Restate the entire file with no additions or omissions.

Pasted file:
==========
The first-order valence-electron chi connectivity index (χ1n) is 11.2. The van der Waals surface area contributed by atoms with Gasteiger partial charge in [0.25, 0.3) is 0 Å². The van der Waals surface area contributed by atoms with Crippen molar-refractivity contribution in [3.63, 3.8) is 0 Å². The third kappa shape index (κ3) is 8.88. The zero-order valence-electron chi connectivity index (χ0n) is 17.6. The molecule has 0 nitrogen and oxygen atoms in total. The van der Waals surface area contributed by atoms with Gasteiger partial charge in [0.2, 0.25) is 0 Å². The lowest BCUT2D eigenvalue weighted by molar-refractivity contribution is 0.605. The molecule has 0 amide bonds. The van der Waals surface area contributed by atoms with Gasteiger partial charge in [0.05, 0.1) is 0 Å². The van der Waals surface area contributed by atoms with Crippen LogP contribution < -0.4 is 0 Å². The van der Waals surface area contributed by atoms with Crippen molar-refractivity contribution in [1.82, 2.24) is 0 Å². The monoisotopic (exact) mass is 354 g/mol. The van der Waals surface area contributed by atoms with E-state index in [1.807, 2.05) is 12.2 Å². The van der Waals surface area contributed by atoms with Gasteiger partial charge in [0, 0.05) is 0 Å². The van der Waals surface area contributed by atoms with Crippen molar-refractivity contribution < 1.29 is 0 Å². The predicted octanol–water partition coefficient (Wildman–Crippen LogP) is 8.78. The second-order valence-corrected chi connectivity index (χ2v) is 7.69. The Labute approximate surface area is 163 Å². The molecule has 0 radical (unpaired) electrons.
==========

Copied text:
The first-order valence-electron chi connectivity index (χ1n) is 11.2. The van der Waals surface area contributed by atoms with Gasteiger partial charge in [0.25, 0.3) is 0 Å². The van der Waals surface area contributed by atoms with Crippen molar-refractivity contribution in [3.63, 3.8) is 0 Å². The third kappa shape index (κ3) is 8.88. The zero-order valence-electron chi connectivity index (χ0n) is 17.6. The molecule has 0 nitrogen and oxygen atoms in total. The van der Waals surface area contributed by atoms with Gasteiger partial charge in [0.2, 0.25) is 0 Å². The lowest BCUT2D eigenvalue weighted by molar-refractivity contribution is 0.605. The molecule has 0 amide bonds. The van der Waals surface area contributed by atoms with Gasteiger partial charge in [0.05, 0.1) is 0 Å². The van der Waals surface area contributed by atoms with Crippen LogP contribution < -0.4 is 0 Å². The van der Waals surface area contributed by atoms with Crippen molar-refractivity contribution in [1.82, 2.24) is 0 Å². The monoisotopic (exact) mass is 354 g/mol. The van der Waals surface area contributed by atoms with E-state index in [1.807, 2.05) is 12.2 Å². The van der Waals surface area contributed by atoms with Gasteiger partial charge in [0, 0.05) is 0 Å². The van der Waals surface area contributed by atoms with Crippen molar-refractivity contribution < 1.29 is 0 Å². The predicted octanol–water partition coefficient (Wildman–Crippen LogP) is 8.78. The second-order valence-corrected chi connectivity index (χ2v) is 7.69. The Labute approximate surface area is 163 Å². The molecule has 0 radical (unpaired) electrons.